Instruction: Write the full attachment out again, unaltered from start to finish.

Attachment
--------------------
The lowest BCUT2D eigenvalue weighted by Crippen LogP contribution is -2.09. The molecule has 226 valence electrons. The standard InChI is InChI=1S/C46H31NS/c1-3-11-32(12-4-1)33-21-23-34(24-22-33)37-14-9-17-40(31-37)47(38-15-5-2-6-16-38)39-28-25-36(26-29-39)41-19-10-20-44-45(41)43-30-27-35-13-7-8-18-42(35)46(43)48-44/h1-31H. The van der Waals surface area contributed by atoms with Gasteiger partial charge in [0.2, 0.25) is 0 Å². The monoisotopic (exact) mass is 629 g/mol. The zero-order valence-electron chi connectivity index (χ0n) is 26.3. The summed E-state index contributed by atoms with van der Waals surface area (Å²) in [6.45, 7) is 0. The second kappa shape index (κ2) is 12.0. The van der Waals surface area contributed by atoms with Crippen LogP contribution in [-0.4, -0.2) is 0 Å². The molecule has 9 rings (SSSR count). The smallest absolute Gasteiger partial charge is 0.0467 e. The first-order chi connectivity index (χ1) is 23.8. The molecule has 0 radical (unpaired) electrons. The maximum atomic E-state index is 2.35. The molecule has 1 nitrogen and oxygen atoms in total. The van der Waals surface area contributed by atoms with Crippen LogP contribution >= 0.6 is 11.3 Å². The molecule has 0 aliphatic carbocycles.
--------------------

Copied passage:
The lowest BCUT2D eigenvalue weighted by Crippen LogP contribution is -2.09. The molecule has 226 valence electrons. The standard InChI is InChI=1S/C46H31NS/c1-3-11-32(12-4-1)33-21-23-34(24-22-33)37-14-9-17-40(31-37)47(38-15-5-2-6-16-38)39-28-25-36(26-29-39)41-19-10-20-44-45(41)43-30-27-35-13-7-8-18-42(35)46(43)48-44/h1-31H. The van der Waals surface area contributed by atoms with Gasteiger partial charge in [0.2, 0.25) is 0 Å². The monoisotopic (exact) mass is 629 g/mol. The zero-order valence-electron chi connectivity index (χ0n) is 26.3. The summed E-state index contributed by atoms with van der Waals surface area (Å²) in [6.45, 7) is 0. The second kappa shape index (κ2) is 12.0. The van der Waals surface area contributed by atoms with Crippen LogP contribution in [-0.4, -0.2) is 0 Å². The molecule has 9 rings (SSSR count). The smallest absolute Gasteiger partial charge is 0.0467 e. The first-order chi connectivity index (χ1) is 23.8. The molecule has 0 radical (unpaired) electrons. The maximum atomic E-state index is 2.35. The molecule has 1 nitrogen and oxygen atoms in total. The van der Waals surface area contributed by atoms with Crippen LogP contribution >= 0.6 is 11.3 Å². The molecule has 0 aliphatic carbocycles.